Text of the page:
What is it and how do you know whether the change in seasons is affecting your mental health? Find out to cope.
What is seasonal affective disorder and how do you know whether the change in seasons is affecting your mental health? Let’s look at how we can cope with this type of depression.
Winter may not be your favourite season, but it could be affecting your mood more than you realise. Summer-loving South Africans bemoan the cold, frosty windscreens, and the shorter days, but for some, it goes deeper than a morning gripe over a cup of coffee.
For some, seasonal affective disorder, or winter depression as it’s also known, is a cyclical reality that can be overwhelming and disturb the quality of everyday life.
So, what is seasonal affective disorder?
If you feel great throughout the year but find yourself feeling tired and depressed come winter, you may well be affected by this seasonal pattern of depressive episodes. For some people with bipolar disorder, this seasonal component may express itself as depression in winter, and mania or hypomania in summer. And for some people, the oncoming spring or early summer can trigger sadness instead.
Most commonly, however, seasonal affective disorder is a mood disorder that normally kicks in during autumn and the early winter months and may become more severe as winter progresses, as the days continue to shorten, and our mood-boosting sunlight is in shorter supply. This link between sunlight and mood shifts is why seasonal affective disorder is believed to be caused by a shift in the body’s biological internal clock – or circadian rhythm.
What are the symptoms of seasonal affective disorder?
While it’s normal to feel a bit down sometimes, if you’re feeling down for days on end, if you’re sleeping more than normal, and if you’re turning to food and alcohol for comfort, it’s definitely time to start listening to your body and reaching out for support.
Symptoms can also include:
- Feeling sad, depressed, cranky, agitated, or hopeless.
- Feeling worthless or guilty.
- Wanting to be left alone.
- Losing interest in things you normally love doing.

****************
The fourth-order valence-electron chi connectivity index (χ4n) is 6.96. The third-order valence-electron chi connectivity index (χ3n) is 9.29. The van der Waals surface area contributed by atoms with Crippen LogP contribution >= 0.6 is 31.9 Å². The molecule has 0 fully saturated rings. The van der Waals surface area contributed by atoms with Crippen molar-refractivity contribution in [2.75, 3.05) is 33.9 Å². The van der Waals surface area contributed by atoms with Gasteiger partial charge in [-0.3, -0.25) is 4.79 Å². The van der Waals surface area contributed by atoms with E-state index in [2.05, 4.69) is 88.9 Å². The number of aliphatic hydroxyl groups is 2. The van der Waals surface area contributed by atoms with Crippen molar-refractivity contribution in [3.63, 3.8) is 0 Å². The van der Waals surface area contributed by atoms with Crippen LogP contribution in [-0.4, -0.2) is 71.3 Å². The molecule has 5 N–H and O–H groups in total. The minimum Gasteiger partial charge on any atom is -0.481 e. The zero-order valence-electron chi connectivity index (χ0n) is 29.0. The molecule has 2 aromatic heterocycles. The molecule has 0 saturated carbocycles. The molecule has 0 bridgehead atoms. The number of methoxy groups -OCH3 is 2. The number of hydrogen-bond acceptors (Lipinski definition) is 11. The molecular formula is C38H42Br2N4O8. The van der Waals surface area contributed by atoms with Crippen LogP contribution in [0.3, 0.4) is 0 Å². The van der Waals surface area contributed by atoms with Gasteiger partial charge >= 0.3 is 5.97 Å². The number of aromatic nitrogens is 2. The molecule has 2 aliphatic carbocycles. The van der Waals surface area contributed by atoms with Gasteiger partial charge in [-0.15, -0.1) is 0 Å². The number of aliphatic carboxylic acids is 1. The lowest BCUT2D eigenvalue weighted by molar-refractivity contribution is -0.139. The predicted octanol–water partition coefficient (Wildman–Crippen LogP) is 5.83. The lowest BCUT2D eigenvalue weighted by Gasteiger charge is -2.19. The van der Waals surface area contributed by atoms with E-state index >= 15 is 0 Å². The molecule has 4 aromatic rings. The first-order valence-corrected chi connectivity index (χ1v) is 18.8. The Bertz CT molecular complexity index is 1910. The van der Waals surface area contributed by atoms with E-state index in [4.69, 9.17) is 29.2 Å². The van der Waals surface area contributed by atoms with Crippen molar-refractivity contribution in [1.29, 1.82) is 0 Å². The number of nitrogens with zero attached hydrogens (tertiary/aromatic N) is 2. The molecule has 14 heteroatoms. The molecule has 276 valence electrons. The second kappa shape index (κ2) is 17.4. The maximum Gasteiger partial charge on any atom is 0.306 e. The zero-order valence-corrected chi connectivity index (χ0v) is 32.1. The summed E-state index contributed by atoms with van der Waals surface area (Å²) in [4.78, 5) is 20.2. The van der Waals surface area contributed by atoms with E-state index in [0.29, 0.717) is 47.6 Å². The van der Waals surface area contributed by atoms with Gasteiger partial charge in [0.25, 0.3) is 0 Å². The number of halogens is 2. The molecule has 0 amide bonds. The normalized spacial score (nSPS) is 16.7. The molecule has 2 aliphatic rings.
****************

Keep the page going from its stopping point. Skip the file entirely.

- Having trouble concentrating or making decisions.
- Having less energy.
- Feeling sluggish or fatigued.
- Having trouble sleeping or sleeping too much.
- Noticing changes in your appetite or your weight.
- Having thoughts of death or suicide.
In the case of a summer-onset, also known as summer depression, symptoms may include:
- Feeling agitation or anxiety.
- Having trouble sleeping.
- Having a poor appetite.
- Experiencing weight loss.
How to deal with seasonal affective disorder
Clinical psychologist Lwanele Khasu says treatment depends on the severity of the condition. It’s also dependent on whether you have bipolar disorder or other types of depression. A psychiatrist might prescribe medication if you’re feeling overwhelmed or unable to cope. Psychotherapy and light therapy, or a combination of both can also be effective. However, light therapy must be used with caution because it could trigger a manic episode in those with bipolar disorder.
There are also plenty of lifestyle changes you can make to help. Here are Khasu’s top suggestions for coping with seasonal affective disorder:
Exercise can be a helpful mood enhancer. This is evident in people with depression as well as with anxiety, and is known to both improve and stabilise moods while enhancing self-esteem and boosting physical wellbeing.
Even if the air is a little fresh, or there’s still a little frost on the grass, spend some time outdoors to avoid the feeling of being trapped during those cold and dark winter months.
Get some sunshine
Soak in natural light; open your blinds and curtains to let light in, arrange your work space to be near a window, go outdoors, take a walk, and enjoy Africa’s radiant sun (responsibly, of course).
Spend some time with your loved ones, even if it has to be on a video call. Being surrounded by meaningful relationships can be fulfilling and fortifying.
Reduce screen time and try mindfulness instead. Exercises like yoga, breath work, guided meditations, and positive affirmations that resonate with you can help you reframe your thoughts and your perspective.
Get a journal
Confessing your struggles and expressing your emotions into a journal every day can help you understand your thoughts and make the world around you seem a little lighter, a little clearer.
Get a routine
Find a balance and create a rhythm in your daily patterns of living. Draw up a schedule and stick to it as much as possible. It can help reduce feelings of being overwhelmed.
Get good food
Eat as well as you can. When moods are low, we may be tempted to either skip meals or indulge in some emotional eating, but our entire being benefits when we eat more healthy and wholesome foods.
Seasonal affective disorder is linked to the change in seasons and winter’s dwindling sunlight … and resilience, in part, is the ability to adapt to changes, and to be able to work through them. Since you’re able to anticipate the possible return of seasonal affective disorder as autumn swings around, you can start making plans on how you’ll spend your days as they start getting shorter. You can also sign up for webinars on building resilience – a sense of control over your own environment can feel quite empowering.
For those of us affected, Khasu also encourages us to try and understand its inception. “There may be a root cause for its recurrence,” she says. The anniversaries of traumatic events, for example, can be very intense, manifesting in anxiety, depression, trouble sleeping, and many other symptoms.
But no matter what your journey, Khasu says, “Keep celebrating the little steps. Whenever you’re improving, keep reflecting on it, acknowledging it. It can give you a sense of confidence in jumping other milestones.”